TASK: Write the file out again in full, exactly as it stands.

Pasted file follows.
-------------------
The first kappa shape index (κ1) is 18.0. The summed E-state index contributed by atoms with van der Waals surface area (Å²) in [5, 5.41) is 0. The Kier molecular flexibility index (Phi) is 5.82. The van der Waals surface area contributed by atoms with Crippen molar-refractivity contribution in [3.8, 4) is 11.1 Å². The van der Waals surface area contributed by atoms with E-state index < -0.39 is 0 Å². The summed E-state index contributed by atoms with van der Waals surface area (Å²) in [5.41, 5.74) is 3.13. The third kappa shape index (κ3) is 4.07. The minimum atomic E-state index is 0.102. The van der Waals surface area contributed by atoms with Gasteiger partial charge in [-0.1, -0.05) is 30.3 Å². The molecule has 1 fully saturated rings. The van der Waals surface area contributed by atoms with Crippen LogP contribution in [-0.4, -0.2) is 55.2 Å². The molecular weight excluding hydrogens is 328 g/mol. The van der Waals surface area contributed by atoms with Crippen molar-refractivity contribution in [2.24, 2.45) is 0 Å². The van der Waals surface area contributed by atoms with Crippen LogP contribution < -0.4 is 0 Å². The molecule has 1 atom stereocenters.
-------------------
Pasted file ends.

The first kappa shape index (κ1) is 18.0. The summed E-state index contributed by atoms with van der Waals surface area (Å²) in [5, 5.41) is 0. The Kier molecular flexibility index (Phi) is 5.82. The van der Waals surface area contributed by atoms with Crippen molar-refractivity contribution in [3.8, 4) is 11.1 Å². The van der Waals surface area contributed by atoms with E-state index < -0.39 is 0 Å². The summed E-state index contributed by atoms with van der Waals surface area (Å²) in [5.41, 5.74) is 3.13. The third kappa shape index (κ3) is 4.07. The minimum atomic E-state index is 0.102. The van der Waals surface area contributed by atoms with Gasteiger partial charge in [-0.1, -0.05) is 30.3 Å². The molecule has 1 fully saturated rings. The van der Waals surface area contributed by atoms with Crippen LogP contribution in [-0.4, -0.2) is 55.2 Å². The molecular weight excluding hydrogens is 328 g/mol. The van der Waals surface area contributed by atoms with Crippen molar-refractivity contribution in [2.24, 2.45) is 0 Å². The van der Waals surface area contributed by atoms with Crippen LogP contribution < -0.4 is 0 Å². The molecule has 1 atom stereocenters.